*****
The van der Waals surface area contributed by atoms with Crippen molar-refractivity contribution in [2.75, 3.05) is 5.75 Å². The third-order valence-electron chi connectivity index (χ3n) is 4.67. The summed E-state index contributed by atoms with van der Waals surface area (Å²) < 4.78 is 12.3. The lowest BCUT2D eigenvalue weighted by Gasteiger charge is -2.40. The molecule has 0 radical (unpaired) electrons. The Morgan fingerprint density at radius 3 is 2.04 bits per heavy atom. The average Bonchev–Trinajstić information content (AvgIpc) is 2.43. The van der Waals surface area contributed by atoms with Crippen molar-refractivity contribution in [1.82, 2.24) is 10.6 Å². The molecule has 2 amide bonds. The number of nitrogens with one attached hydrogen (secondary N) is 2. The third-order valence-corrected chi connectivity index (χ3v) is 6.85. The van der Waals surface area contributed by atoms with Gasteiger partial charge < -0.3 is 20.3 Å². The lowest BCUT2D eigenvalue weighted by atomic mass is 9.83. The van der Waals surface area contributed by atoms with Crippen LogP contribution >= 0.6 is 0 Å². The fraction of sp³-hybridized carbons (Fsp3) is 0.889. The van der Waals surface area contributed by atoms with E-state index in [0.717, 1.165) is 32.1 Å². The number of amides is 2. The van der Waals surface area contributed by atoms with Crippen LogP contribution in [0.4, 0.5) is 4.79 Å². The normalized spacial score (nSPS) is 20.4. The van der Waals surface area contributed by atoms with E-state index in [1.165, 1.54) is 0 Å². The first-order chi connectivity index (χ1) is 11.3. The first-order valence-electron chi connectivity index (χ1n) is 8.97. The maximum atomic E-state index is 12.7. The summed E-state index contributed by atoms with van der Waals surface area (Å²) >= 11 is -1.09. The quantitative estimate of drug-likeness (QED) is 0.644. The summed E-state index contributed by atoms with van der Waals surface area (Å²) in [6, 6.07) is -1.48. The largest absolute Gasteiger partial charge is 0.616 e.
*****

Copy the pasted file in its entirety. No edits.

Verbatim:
The van der Waals surface area contributed by atoms with Crippen molar-refractivity contribution in [2.75, 3.05) is 5.75 Å². The third-order valence-electron chi connectivity index (χ3n) is 4.67. The summed E-state index contributed by atoms with van der Waals surface area (Å²) < 4.78 is 12.3. The lowest BCUT2D eigenvalue weighted by Gasteiger charge is -2.40. The molecule has 0 radical (unpaired) electrons. The Morgan fingerprint density at radius 3 is 2.04 bits per heavy atom. The average Bonchev–Trinajstić information content (AvgIpc) is 2.43. The van der Waals surface area contributed by atoms with Crippen molar-refractivity contribution in [1.82, 2.24) is 10.6 Å². The molecule has 2 amide bonds. The number of nitrogens with one attached hydrogen (secondary N) is 2. The third-order valence-corrected chi connectivity index (χ3v) is 6.85. The van der Waals surface area contributed by atoms with Gasteiger partial charge < -0.3 is 20.3 Å². The lowest BCUT2D eigenvalue weighted by atomic mass is 9.83. The van der Waals surface area contributed by atoms with Crippen LogP contribution >= 0.6 is 0 Å². The fraction of sp³-hybridized carbons (Fsp3) is 0.889. The van der Waals surface area contributed by atoms with E-state index in [0.717, 1.165) is 32.1 Å². The number of amides is 2. The van der Waals surface area contributed by atoms with Crippen LogP contribution in [0.4, 0.5) is 4.79 Å². The normalized spacial score (nSPS) is 20.4. The van der Waals surface area contributed by atoms with E-state index in [1.165, 1.54) is 0 Å². The first-order chi connectivity index (χ1) is 11.3. The first-order valence-electron chi connectivity index (χ1n) is 8.97. The maximum atomic E-state index is 12.7. The summed E-state index contributed by atoms with van der Waals surface area (Å²) >= 11 is -1.09. The quantitative estimate of drug-likeness (QED) is 0.644. The summed E-state index contributed by atoms with van der Waals surface area (Å²) in [6, 6.07) is -1.48. The largest absolute Gasteiger partial charge is 0.616 e.